194 F2d 120 Application of Jurgeleit
194 F.2d 120
Application of JURGELEIT.
Patent Appeal No. 5823.
United States Court of Customs and Patent Appeals.
January 29, 1952.
Elmer Stewart, Washington, D. C. (Henry P. Truesdell, New York City, of counsel), for appellant.
E. L. Reynolds, Washington, D. C. (J. Schimmel, Washington, D. C., of counsel), for Commissioner of Patents.
Before GARRETT, Chief Judge, and JACKSON, O'CONNELL, JOHNSON, and WORLEY, Judges.
GARRETT, Chief Judge.
By this appeal appellant seeks reversal of the decision of the Board of Appeals of the United States Patent Office affirming the rejection by the Primary Examiner of all the claims, numbered respectively 4, 9, and 10, in appellant's application, serial No. 717,230, for a patent "For Molding Apparatus."
In the specification it is said: "One use to which my improved method and apparatus are particularly applicable is in the manufacture of vibration dampers. Such dampers are constructed with a central metal hub and outer concentric pulley or sleeve spaced from the hub, the space being filled with a ring of rubber, or the like, which fastens the parts together. In this way the outer pulley is cushioned on the inner hub by the rubber separating ring so that there is a tendency for the parts to absorb vibration."
The pulleys which may be made on the apparatus defined in appellant's specification and drawings apparently are designed for use in various kinds of mechanisms in which it is desired to modify vibration.1
It is said, in substance, in appellant's specification that, prior to his development, pulley vibration dampers were "manufactured by assembling the two concentric parts [hub and rim] on a conventional injection mold and then injecting rubber between the parts to join them together"; that his method of manufacture "required the parts [of the apparatus] to be made to extremely close manufacturing tolerances since they must fit tightly against the platen surfaces of the mold to permit injection of the rubber compound without the formation of excessive flash"; and that unless the parts were machined accurately to the same thickness they could not be assembled properly on the mold and might be displaced during the molding operation so that a defective product resulted.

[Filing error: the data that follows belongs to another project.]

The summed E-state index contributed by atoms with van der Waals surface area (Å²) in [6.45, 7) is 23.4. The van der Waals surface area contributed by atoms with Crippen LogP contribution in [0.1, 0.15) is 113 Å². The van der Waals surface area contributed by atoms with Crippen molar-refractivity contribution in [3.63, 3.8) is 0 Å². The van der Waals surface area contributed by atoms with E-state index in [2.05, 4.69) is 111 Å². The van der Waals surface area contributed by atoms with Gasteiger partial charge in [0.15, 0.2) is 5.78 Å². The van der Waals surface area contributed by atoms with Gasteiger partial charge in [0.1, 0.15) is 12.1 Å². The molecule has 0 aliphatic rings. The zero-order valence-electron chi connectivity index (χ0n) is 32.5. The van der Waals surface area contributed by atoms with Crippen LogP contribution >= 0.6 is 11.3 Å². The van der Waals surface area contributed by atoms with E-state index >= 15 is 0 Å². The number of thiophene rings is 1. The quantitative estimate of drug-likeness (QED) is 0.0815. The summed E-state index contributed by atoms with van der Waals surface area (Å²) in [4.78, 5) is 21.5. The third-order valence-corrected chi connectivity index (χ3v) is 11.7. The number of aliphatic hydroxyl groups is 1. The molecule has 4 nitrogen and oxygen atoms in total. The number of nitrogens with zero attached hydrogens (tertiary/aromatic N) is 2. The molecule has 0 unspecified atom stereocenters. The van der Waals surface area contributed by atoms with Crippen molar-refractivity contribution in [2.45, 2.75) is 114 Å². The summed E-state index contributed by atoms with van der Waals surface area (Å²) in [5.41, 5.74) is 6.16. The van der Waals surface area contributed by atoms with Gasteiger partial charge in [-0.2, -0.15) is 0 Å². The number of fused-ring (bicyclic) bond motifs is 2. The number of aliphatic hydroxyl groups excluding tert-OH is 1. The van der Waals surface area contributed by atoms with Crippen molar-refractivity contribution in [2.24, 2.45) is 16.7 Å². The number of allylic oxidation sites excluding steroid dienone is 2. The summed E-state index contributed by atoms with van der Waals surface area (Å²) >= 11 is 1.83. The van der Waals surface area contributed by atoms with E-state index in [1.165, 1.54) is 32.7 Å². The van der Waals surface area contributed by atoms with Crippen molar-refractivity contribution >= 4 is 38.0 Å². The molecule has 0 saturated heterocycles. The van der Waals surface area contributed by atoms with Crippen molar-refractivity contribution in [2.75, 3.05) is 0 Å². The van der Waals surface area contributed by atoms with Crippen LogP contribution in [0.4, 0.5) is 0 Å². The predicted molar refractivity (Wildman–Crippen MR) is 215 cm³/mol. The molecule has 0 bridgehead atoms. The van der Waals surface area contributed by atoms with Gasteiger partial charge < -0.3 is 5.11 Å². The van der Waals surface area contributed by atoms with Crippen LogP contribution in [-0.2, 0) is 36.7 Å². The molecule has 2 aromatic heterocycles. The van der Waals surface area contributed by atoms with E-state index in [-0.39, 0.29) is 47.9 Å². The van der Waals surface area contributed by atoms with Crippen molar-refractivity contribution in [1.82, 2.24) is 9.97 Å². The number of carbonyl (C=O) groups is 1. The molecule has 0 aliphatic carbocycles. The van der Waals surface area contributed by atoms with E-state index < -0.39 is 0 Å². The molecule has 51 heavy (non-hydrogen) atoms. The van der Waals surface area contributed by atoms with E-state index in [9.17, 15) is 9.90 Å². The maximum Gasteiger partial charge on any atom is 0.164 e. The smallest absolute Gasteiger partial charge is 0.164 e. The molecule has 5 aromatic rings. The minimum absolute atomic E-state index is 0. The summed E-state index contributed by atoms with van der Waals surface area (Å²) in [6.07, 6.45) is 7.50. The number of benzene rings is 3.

The specification declares that appellant "overcomes the aforementioned difficulties by providing a molding apparatus so constructed and arranged as to accommodate parts of varying thicknesses so that they may be quickly and accurately assembled in position and the molding operation performed without excessive flash or displacement of the parts," thus rendering it "unnecessary to machine the parts to close tolerances." The claims read:
"4. Molding apparatus comprising, in combination, a support provided with guide means, a platen movable on said guide means, a plate carried by said platen and being movable relative to the platen, spring means biasing the plate for movement in one direction, a second platen moveably mounted on said guide means, a cylinder carried by said second platen and having an opening therein, said cylinder having a bearing surface cooperating with both the first mentioned platen and said plate for clamping work pieces therebetween against said surface in predetermined position, and a piston carried by said support and cooperating with said cylinder for forcing moldable material in said cylinder through said opening into a space between the work pieces.
"9. In molding apparatus a support, a platen moveable relative to said support for supporting a work piece, a member carried by said platen and being movable relative thereto for supporting a second work piece, a second platen movably mounted on said support, a cylinder for holding moldable material carried by said second platen and having an opening therein, said cylinder being provided with both a bearing surface co-operating with the first mentioned platen and said member for clamping the work pieces therebetween in alignment against said surface, a piston carried by said support cooperating with said cylinder to force moldable material through said opening into engagement with the work pieces, and means for moving the first and second platens toward the piston.